If you look at a blade of grass and a bamboo tree they remind you of a mouse and an elephant. But unlike those animals, the grass and the bamboo belong to the same family. They are brothers! The bamboo is the largest member of the grass family.

It grows in Asia, South America and Africa. It has about 500 different varieties. They all have smooth, hollow jointed stems with a strong watertight partition at each joint. While most flower every year, there are some that flower only three or four times in a 100 years.

Their flowers are like that of grains or grasses. The fruit is like grain and in some varieties, like nuts.

A bamboo forest in Kyoto, Japan
A bamboo forest in Kyoto, Japan

**Grows 41 centimetres a day
** The bamboo is the smart member of the grass family. And it grows really fast. If there is a road running through a bamboo grove, it may disappear completely in a month if it is not used. It grows at a rate of 41 centimetres a day and can rise up to 36 metres or the height of a ten-storey building!

What is even more interesting about the bamboo is the number of uses it has for humans. Some make weapons like knives, bows and arrows out of it, while others eat it as a delicacy! Every part of it has a special use. In certain parts of south Asia and south east Asia, tender bamboo shoots make an important food item.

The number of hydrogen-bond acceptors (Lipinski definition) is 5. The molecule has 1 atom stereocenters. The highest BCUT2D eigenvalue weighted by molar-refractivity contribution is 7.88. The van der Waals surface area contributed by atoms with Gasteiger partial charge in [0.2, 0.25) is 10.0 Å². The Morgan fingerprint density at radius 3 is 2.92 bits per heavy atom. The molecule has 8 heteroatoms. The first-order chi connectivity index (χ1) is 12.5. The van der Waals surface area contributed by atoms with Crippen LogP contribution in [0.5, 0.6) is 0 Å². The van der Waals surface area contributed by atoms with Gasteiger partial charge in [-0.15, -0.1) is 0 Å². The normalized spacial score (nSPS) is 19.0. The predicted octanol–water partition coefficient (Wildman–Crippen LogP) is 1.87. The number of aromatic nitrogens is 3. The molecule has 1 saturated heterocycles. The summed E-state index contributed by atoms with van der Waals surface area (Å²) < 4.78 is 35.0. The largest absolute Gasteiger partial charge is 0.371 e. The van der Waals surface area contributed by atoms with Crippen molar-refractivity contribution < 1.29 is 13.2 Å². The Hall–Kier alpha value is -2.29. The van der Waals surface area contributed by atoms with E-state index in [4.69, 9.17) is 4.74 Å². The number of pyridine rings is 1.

**House of bamboo
** The matured bamboo stems are used to build entire houses. While the circular bamboo stem is used for making posts, those split in halves are used to make the roof and floor planks. The hard outer layers are stripped off and used to make mats and lattices to separate rooms, and baskets to store stuff.

**Bamboo buckets and knives
** Some of the bamboos are so thick that if you cut them and scoop out the insides, you can use them as buckets. Smaller ones can be made into tumblers. As people in parts of south Asia and south east Asia do. Certain kinds of bamboo are so tough that they are used to make knives, bows and arrows.

In Japan, gardeners use hollowed bamboo stems as water pipes and in China, the inner pulp is used to make paper. Its stem is used to make flutes in Java and in the United States, it is used as a fishing pole, walking stick and to make phonograph needles.

A phonograph is an instrument used for reproducing sounds by means of the vibration of a needle following a spiral groove on a revolving disc or a cylinder.

450 words | 4 minutes
Readability: Grade 6 (11-12 year old children)
Based on Flesch–Kincaid readability scores

Filed under: 5ws and h
Tags: #japan, #bamboo

You may also be interested in these:
The Whale Hunt is On
The Girl who Squeezed a Peacock
The Last of the Big Ones
The Woman who Builds Sand Castles
Chinese Sparrows